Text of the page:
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Fort Madison Bridge; Are bikes allowed?

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Fort Madison Bridge; Are bikes allowed?

Old 06-20-23, 08:59 PM
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Fort Madison Bridge; Are bikes allowed?

I am marching west across Illinois on 116, about 10 miles east of Roseville camped out right now. Taking the Fort Madison Bridge would be most efficient, but it seems that is a toll bridge that is open up to 5 times a day, according to their Wikipedia page.
There is an absolute dearth of internet information with regard to my query, so I thought I might ask here. Any help appreciated. I am aware of the alternative crossings in Burlington and Keokuk.
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Old 06-21-23, 03:49 AM
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Maybe ask a local?
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Old 06-21-23, 05:11 AM
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I don't know the answer to your question, but see a few clues on the internet:
1. Searching crazyguyonabike for "Fort Madison" includes at least an account or two of bicycles crossing. In addition, Strava heat maps show bicycles across.
2. There is a private Facebook group I can see with Google search of "Fort Madison bridge status" you might try joining.

My guess is bicycles are allowed and there are two types of closure (1) a short one to open the bridge and let a barge go through (2) a long one where they take the bridge for maintenance. The FB group can probably tell you about longer closures, the short ones just happen and vehicles wait.
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Old 06-21-23, 06:01 AM
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Does Google Maps with bicycle selected route you across? This is not definitive, but a pretty good indication that you may cross on the bike.
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Old 06-21-23, 06:25 AM
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A sign prohibits pedestrians, meaning no walkway. Nothing is said about bikes, but I certainly would consider an alternative.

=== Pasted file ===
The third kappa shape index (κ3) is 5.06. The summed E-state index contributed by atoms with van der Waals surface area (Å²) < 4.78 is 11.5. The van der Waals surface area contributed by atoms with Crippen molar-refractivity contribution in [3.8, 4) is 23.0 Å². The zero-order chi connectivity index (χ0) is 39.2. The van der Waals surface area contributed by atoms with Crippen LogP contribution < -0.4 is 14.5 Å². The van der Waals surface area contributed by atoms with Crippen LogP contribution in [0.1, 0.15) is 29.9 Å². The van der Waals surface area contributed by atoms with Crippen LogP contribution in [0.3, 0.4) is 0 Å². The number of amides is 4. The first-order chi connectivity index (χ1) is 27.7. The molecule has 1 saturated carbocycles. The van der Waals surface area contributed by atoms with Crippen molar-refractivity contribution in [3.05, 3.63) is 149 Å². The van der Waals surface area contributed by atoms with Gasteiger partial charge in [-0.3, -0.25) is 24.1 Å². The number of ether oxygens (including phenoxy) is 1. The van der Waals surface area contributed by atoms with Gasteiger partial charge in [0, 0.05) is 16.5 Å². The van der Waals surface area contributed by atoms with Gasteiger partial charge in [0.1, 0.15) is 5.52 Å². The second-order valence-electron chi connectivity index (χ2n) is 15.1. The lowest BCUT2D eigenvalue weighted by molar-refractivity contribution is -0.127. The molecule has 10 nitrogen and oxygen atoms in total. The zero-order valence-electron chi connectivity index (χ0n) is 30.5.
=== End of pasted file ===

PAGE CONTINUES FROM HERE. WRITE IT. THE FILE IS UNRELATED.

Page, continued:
Great River Rd - Google Maps
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Old 06-21-23, 06:54 AM
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Originally Posted by indyfabz
A sign prohibits pedestrians, meaning no walkway. Nothing is said about bikes, but I certainly would consider an alternative.

Great River Rd - Google Maps
I was going to suggest checking street view for signs, but I see the link has already been provided. Looks like it is legal. No sign any way. It doesn't look especially bike friendly, but I have ridden similar. I typically would take the lane and ride as fast as I could so as to not hold up traffic too much. Maybe not for the squeamish so look at the street view and decide.

Edit to add that it looks like it is owned by the railroad. Also you might be able to find a pickup truck waiting for the opening and offer to pay their toll to haul you across.

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Old 06-21-23, 01:22 PM
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Original poster, here. Thanks for all of the help. The bridge being open seems to be the default state, at least for this time of year. The bridge remained open,and I saw no barge traffic during the hour I spent in the riverside park after crossing. Traffic over the bridge was light, and tolls are only charged for Eastbound traffic, so I don't know what the fee is for bicycles.